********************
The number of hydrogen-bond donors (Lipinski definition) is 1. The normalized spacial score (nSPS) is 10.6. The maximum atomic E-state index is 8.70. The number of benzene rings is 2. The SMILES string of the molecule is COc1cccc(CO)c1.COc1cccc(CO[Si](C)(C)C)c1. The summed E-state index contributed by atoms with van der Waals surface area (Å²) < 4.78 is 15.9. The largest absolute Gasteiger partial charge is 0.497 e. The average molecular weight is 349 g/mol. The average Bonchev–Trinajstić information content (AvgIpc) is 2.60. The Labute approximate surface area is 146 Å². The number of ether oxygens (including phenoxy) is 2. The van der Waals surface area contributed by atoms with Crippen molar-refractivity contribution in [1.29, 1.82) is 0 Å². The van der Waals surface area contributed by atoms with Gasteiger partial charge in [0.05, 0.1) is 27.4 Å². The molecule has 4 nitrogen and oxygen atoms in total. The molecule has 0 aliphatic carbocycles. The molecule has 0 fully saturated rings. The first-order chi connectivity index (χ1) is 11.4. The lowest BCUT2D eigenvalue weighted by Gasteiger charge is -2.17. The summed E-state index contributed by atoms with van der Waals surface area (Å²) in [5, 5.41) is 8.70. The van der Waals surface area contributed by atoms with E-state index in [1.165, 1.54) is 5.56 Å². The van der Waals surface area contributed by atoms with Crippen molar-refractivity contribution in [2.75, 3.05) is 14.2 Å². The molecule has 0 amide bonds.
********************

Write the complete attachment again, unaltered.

The number of hydrogen-bond donors (Lipinski definition) is 1. The normalized spacial score (nSPS) is 10.6. The maximum atomic E-state index is 8.70. The number of benzene rings is 2. The SMILES string of the molecule is COc1cccc(CO)c1.COc1cccc(CO[Si](C)(C)C)c1. The summed E-state index contributed by atoms with van der Waals surface area (Å²) < 4.78 is 15.9. The largest absolute Gasteiger partial charge is 0.497 e. The average molecular weight is 349 g/mol. The average Bonchev–Trinajstić information content (AvgIpc) is 2.60. The Labute approximate surface area is 146 Å². The number of ether oxygens (including phenoxy) is 2. The van der Waals surface area contributed by atoms with Crippen molar-refractivity contribution in [1.29, 1.82) is 0 Å². The van der Waals surface area contributed by atoms with Gasteiger partial charge in [0.05, 0.1) is 27.4 Å². The molecule has 4 nitrogen and oxygen atoms in total. The molecule has 0 aliphatic carbocycles. The molecule has 0 fully saturated rings. The first-order chi connectivity index (χ1) is 11.4. The lowest BCUT2D eigenvalue weighted by Gasteiger charge is -2.17. The summed E-state index contributed by atoms with van der Waals surface area (Å²) in [5, 5.41) is 8.70. The van der Waals surface area contributed by atoms with E-state index in [1.165, 1.54) is 5.56 Å². The van der Waals surface area contributed by atoms with Crippen molar-refractivity contribution in [2.75, 3.05) is 14.2 Å². The molecule has 0 amide bonds.